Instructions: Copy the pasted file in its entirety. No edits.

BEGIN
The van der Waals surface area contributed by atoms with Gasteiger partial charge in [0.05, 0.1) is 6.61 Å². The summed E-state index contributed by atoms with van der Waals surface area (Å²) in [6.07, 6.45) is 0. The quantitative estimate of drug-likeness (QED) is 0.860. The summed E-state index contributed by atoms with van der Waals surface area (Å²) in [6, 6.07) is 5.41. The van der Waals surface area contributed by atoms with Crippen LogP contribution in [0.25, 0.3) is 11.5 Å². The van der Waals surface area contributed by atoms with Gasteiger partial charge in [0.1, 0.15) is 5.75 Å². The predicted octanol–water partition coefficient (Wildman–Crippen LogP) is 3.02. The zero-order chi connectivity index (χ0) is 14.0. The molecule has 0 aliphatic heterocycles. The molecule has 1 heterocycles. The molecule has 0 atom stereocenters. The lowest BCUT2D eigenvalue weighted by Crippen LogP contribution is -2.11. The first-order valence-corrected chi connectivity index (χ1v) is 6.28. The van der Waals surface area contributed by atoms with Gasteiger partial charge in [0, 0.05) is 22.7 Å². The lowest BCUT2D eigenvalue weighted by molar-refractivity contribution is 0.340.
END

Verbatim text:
The van der Waals surface area contributed by atoms with Gasteiger partial charge in [0.05, 0.1) is 6.61 Å². The summed E-state index contributed by atoms with van der Waals surface area (Å²) in [6.07, 6.45) is 0. The quantitative estimate of drug-likeness (QED) is 0.860. The summed E-state index contributed by atoms with van der Waals surface area (Å²) in [6, 6.07) is 5.41. The van der Waals surface area contributed by atoms with Crippen LogP contribution in [0.25, 0.3) is 11.5 Å². The van der Waals surface area contributed by atoms with Gasteiger partial charge in [0.1, 0.15) is 5.75 Å². The predicted octanol–water partition coefficient (Wildman–Crippen LogP) is 3.02. The zero-order chi connectivity index (χ0) is 14.0. The molecule has 0 aliphatic heterocycles. The molecule has 1 heterocycles. The molecule has 0 atom stereocenters. The lowest BCUT2D eigenvalue weighted by Crippen LogP contribution is -2.11. The first-order valence-corrected chi connectivity index (χ1v) is 6.28. The van der Waals surface area contributed by atoms with Gasteiger partial charge in [0, 0.05) is 22.7 Å². The lowest BCUT2D eigenvalue weighted by molar-refractivity contribution is 0.340.